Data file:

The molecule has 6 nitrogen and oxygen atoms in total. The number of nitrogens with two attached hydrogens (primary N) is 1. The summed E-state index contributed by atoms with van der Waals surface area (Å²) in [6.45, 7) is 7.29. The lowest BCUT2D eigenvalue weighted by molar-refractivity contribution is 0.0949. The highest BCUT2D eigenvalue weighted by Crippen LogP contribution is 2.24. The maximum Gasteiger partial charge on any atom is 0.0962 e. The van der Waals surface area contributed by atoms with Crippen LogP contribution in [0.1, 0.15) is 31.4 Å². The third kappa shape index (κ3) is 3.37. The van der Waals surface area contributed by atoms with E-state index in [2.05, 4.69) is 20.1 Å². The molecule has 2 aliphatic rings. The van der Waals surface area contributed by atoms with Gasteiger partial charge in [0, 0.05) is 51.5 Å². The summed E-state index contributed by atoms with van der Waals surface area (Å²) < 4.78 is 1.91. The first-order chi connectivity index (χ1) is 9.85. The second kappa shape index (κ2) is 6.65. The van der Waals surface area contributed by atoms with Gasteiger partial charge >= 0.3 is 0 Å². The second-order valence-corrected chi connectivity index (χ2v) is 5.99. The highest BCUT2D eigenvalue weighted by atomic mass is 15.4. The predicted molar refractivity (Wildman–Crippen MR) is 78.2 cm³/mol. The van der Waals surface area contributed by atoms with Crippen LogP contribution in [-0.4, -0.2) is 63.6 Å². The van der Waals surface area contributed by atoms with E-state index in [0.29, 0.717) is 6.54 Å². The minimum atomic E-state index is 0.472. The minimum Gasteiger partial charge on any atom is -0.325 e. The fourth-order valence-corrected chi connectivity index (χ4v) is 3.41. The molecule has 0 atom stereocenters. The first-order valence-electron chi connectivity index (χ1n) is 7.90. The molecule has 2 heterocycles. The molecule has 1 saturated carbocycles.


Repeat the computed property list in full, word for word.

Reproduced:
The molecule has 6 nitrogen and oxygen atoms in total. The number of nitrogens with two attached hydrogens (primary N) is 1. The summed E-state index contributed by atoms with van der Waals surface area (Å²) in [6.45, 7) is 7.29. The lowest BCUT2D eigenvalue weighted by molar-refractivity contribution is 0.0949. The highest BCUT2D eigenvalue weighted by Crippen LogP contribution is 2.24. The maximum Gasteiger partial charge on any atom is 0.0962 e. The van der Waals surface area contributed by atoms with Crippen LogP contribution in [0.1, 0.15) is 31.4 Å². The third kappa shape index (κ3) is 3.37. The van der Waals surface area contributed by atoms with E-state index in [2.05, 4.69) is 20.1 Å². The molecule has 2 aliphatic rings. The van der Waals surface area contributed by atoms with Gasteiger partial charge in [0, 0.05) is 51.5 Å². The summed E-state index contributed by atoms with van der Waals surface area (Å²) < 4.78 is 1.91. The first-order chi connectivity index (χ1) is 9.85. The second kappa shape index (κ2) is 6.65. The van der Waals surface area contributed by atoms with Gasteiger partial charge >= 0.3 is 0 Å². The second-order valence-corrected chi connectivity index (χ2v) is 5.99. The highest BCUT2D eigenvalue weighted by atomic mass is 15.4. The predicted molar refractivity (Wildman–Crippen MR) is 78.2 cm³/mol. The van der Waals surface area contributed by atoms with Crippen LogP contribution in [-0.4, -0.2) is 63.6 Å². The van der Waals surface area contributed by atoms with E-state index in [0.29, 0.717) is 6.54 Å². The minimum atomic E-state index is 0.472. The minimum Gasteiger partial charge on any atom is -0.325 e. The fourth-order valence-corrected chi connectivity index (χ4v) is 3.41. The molecule has 0 atom stereocenters. The first-order valence-electron chi connectivity index (χ1n) is 7.90. The molecule has 2 heterocycles. The molecule has 1 saturated carbocycles.